That is a plausible argument. But the danger is in many of us in the academia hiding behind such excuses to justify our detachment from the societies we often use as mere means to our ends. It is true that a number of academic studies in Uganda have indeed informed policy and other life-changing interventions.
But, the proportion of useful studies to the bulk of studies conducted in Uganda (however few) strikes as an abnormal one.
It has also been argued that many academics would wish that the knowledge they generate contributes to governance generally and to solving societal problems but that our policymakers are not interested in working with them; that policymakers prefer quick and often populist routes to problem-solving.
Again, this is also half of the truth. It is true that, mostly due to our training, reading is not so much our thing. No wonder that our legislators pass bills that they have hardly understood, ministers sign the same without reading, up to the president. Then they express shock after learning of the content from other sources!
That unfortunate inclination notwithstanding, how much do we try as academics to transitionally tailor our modes of dissemination of knowledge to our circumstances? We still largely privilege scholarly books, book chapters, and journal articles.
Rather absurdly, being scholarly seems to be taken to mean being complicated – difficult to access. We often deploy unnecessary jargon and superfluous vocabulary (what Nigerians call ‘big grammar’).
In effect, sometimes even our peers struggle to understand what we seek to communicate, if any. What about the ‘ordinary person’? Do we, at least, care to use other dissemination modes that include them?
The bigger question in this ‘publish or perish’ drama that we unreflectively mimic from Western academia is: who do we really write for? Consider also that we mostly privilege publishing with ‘high-impact’ journals, most of which are based in Europe and America.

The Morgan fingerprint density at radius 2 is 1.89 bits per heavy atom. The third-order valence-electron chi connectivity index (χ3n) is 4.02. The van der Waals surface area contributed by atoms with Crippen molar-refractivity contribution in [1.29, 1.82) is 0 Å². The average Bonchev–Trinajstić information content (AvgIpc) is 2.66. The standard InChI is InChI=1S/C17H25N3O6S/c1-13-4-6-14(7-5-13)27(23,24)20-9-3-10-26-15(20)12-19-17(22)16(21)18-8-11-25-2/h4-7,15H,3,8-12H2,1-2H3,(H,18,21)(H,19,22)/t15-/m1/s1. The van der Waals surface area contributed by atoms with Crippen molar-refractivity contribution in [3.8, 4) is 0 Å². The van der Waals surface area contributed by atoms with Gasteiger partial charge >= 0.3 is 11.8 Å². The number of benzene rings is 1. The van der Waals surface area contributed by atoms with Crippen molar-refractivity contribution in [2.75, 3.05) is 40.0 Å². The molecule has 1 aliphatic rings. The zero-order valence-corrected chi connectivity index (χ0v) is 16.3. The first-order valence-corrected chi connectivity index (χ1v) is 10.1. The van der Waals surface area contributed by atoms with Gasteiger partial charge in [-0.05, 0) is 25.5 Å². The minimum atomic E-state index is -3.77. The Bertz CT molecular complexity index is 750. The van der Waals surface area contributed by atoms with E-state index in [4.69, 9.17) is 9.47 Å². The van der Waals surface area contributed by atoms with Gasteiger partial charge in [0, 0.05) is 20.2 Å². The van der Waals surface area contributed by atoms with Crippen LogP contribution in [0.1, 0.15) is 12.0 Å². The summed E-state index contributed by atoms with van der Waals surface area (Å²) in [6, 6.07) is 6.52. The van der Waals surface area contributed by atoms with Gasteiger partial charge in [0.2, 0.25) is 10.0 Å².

Yet, ironically, apart from a few open-access ones, most of our people cannot access these journals’ subscription fees. But it matters less, if at all, in our promotion processes if our immediate communities can access our work. What matters is how much we are producing, and the ‘international’ prestige of the outlets.
It is close to madness that it does not really bother us when a Ugandan full professor can have up to 30 journal articles to his name, of which less than three per cent are locally accessible and read.
We operate within an international knowledge production system where, if we are to uncritically play by all ‘international’ rules of the game and our locally self-alienating publication ranking politics, we shall continue publishing for the dump and to be irrelevant to our communities.
Not until there are deliberate institutionally-driven changes against this violence, those that try to practically defy this madness will either be beaten back to the sheep flock or defined out of academic existence. And many African academics will continue to appear like huge street light poles holding torches facing the sky.
The author works with the Center for African Studies at Uganda Martyrs University, Nkozi.